President Donald Trump speaks before hosting a lunch with Senate Republicans in the Roosevelt Room of the White House, Dec. 5, 2017, in Washington.
President Donald Trump speaks before hosting a lunch with Senate Republicans in the Roosevelt Room of the White House, Dec. 5, 2017, in Washington.

WASHINGTON - Amid growing signs that special counsel Robert Mueller may be building an obstruction of justice case against President Donald Trump, one of the president’s lawyers has set legal experts buzzing with a controversial theory that because he is the nation’s chief law enforcement officer, nothing the president does can be considered obstruction of justice.

The argument has few defenders among American legal experts, including those who do not believe there is yet sufficient evidence to support an obstruction case against the president. But the U.S. Constitution does grant the holder of the nation’s highest office great latitude in law enforcement matters, including broad powers to direct investigations and pardon offenders.

While of considerable interest to scholars, the question whether a president can be guilty of obstruction of justice is more than academic.

Former U.S. National Security Adviser Michael Flyn
Former U.S. National Security Adviser Michael Flynn departs U.S. District Court, where pleaded guilty to lying to the FBI about his contacts with Russia's ambassador to the United States, in Washington, Dec. 1, 2017.

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The case for an obstruction charge against Trump gained strength over the weekend when the president remarked in a tweet that he had fired his former national security adviser, Michael Flynn, partly because he had lied to the FBI.

Trump had said that he’d dismissed former FBI Director James Comey over the bureau’s probe into his campaign’s links to Russia; if Trump knew Flynn had committed a crime by lying to the FBI when he fired Comey in May, that would bolster the case for obstruction.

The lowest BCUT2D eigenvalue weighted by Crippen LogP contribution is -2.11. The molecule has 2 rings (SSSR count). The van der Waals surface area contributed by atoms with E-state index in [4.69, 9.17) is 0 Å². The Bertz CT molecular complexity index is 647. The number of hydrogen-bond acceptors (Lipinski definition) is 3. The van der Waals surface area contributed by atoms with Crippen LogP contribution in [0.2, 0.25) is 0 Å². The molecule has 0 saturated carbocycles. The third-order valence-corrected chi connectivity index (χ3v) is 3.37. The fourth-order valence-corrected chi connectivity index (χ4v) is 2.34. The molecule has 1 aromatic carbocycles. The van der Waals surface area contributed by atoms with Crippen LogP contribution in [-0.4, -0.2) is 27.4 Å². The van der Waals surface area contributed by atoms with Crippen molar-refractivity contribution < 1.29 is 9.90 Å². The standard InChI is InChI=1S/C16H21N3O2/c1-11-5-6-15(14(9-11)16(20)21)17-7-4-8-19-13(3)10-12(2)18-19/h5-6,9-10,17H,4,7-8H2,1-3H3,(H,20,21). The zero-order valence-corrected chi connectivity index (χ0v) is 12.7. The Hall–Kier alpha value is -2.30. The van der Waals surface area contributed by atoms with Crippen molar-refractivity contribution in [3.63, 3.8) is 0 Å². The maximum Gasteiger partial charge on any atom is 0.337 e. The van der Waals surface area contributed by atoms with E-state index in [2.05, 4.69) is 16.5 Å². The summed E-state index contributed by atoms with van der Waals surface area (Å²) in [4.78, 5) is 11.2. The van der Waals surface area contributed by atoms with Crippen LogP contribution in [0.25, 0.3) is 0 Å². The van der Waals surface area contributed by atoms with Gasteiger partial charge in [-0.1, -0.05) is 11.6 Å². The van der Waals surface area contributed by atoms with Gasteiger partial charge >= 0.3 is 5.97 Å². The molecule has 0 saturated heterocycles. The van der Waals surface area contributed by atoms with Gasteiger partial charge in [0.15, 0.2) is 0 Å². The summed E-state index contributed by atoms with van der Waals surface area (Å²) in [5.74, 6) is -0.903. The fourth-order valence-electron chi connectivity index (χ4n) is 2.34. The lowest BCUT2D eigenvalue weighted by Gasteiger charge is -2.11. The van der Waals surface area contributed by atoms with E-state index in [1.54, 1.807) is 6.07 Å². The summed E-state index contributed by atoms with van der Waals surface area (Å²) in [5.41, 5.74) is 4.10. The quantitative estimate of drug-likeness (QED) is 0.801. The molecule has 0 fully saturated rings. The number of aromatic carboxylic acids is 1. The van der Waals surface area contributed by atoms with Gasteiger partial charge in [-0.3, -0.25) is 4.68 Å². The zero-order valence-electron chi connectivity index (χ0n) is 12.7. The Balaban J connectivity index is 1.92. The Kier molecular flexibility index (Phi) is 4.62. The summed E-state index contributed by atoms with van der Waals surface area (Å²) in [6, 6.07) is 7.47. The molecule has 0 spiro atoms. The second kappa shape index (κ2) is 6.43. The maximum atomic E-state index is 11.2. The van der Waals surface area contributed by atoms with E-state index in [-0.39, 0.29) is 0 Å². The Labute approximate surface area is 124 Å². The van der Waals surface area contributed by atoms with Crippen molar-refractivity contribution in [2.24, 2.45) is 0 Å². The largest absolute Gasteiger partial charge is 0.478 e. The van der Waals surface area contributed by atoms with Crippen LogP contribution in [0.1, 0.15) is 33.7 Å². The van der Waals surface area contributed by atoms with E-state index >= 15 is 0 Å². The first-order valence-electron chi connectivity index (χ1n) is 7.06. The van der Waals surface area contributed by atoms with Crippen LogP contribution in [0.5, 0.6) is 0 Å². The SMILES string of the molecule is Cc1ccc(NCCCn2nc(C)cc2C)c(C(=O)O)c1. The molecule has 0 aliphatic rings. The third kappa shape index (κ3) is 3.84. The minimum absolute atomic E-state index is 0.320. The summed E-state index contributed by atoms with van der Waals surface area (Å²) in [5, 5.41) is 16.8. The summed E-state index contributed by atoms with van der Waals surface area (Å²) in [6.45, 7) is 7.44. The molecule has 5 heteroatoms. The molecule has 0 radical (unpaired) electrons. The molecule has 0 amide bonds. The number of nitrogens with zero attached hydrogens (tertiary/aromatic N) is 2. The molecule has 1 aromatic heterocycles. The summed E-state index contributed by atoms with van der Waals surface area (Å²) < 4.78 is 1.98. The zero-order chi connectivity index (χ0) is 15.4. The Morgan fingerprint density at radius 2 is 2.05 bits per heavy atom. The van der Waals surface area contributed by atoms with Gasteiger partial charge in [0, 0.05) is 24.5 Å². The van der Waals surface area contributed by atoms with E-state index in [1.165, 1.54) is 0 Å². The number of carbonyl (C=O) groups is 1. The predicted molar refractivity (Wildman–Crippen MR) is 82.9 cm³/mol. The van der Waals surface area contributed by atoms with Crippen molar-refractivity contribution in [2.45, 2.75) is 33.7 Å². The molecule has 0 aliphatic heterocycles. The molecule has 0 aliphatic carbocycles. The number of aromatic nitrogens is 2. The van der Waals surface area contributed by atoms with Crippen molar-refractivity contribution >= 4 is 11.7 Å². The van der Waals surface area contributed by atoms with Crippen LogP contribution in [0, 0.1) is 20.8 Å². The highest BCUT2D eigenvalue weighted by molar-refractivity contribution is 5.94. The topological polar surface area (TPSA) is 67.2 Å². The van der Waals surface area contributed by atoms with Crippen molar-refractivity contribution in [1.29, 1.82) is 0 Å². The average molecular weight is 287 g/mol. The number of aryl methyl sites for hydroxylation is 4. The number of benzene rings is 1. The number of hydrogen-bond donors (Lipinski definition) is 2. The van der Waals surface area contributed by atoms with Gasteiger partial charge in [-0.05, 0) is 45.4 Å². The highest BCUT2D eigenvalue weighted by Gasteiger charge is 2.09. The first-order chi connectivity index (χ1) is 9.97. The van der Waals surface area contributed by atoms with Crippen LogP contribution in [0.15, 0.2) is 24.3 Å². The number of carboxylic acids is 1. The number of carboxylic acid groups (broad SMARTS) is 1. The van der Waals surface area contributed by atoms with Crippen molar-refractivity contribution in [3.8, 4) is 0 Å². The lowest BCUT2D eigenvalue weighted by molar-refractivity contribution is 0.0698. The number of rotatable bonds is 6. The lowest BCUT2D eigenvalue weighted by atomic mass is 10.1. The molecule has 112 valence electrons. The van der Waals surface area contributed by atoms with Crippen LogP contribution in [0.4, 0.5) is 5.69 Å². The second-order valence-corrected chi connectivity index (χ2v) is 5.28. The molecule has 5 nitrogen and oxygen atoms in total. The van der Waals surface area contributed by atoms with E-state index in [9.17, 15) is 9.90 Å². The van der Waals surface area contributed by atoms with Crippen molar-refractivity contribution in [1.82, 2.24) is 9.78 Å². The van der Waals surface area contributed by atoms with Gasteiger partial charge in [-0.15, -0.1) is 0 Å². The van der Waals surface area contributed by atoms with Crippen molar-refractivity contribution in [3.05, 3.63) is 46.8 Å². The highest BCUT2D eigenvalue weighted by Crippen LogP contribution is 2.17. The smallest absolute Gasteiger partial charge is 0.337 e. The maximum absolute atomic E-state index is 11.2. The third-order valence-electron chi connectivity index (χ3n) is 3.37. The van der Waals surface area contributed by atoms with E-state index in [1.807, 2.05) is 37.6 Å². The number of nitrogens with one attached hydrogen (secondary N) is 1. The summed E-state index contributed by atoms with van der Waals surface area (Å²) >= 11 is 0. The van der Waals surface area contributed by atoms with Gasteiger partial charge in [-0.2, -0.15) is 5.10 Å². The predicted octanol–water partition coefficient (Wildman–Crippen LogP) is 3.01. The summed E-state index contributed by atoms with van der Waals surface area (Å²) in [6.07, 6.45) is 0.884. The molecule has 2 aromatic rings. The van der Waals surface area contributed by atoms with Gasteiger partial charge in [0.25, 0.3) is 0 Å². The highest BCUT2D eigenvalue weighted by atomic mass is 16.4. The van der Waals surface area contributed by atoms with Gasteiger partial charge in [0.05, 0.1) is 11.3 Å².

Trump lawyer John Dowd appeared to be trying to pre-empt any such step when he told the Axios website Monday that the president “cannot obstruct justice because he is the chief law enforcement officer under [the Constitution’s Article II] and has every right to express his view of any case.”

FILE - Attorney John Dowd is pictured in New York,
FILE - Attorney John Dowd is seen in New York, April 29, 2011.

Trump has said he’s not under investigation by the special counsel. Mueller’s office has declined to comment.

That the president has legal authority to order an end to an investigation is hardly controversial; as head of the executive branch, he is the country’s nominal chief law officer and enjoys broad prosecutorial discretion.

Among other things, the president has the authority to decide who should be investigated, though in practice presidents rarely interfere in criminal investigations.

But the president’s legal authority has limitations.

The law that makes it a crime to obstruct justice, or in legal lingo, hinder an “official proceeding,” doesn’t exclude the president. The charge requires proof of bribery or corrupt intent.

Outright bribery

John Culhane, a professor at the Delaware Law School, said outright bribery by a president to stop an investigation would constitute obstruction of justice.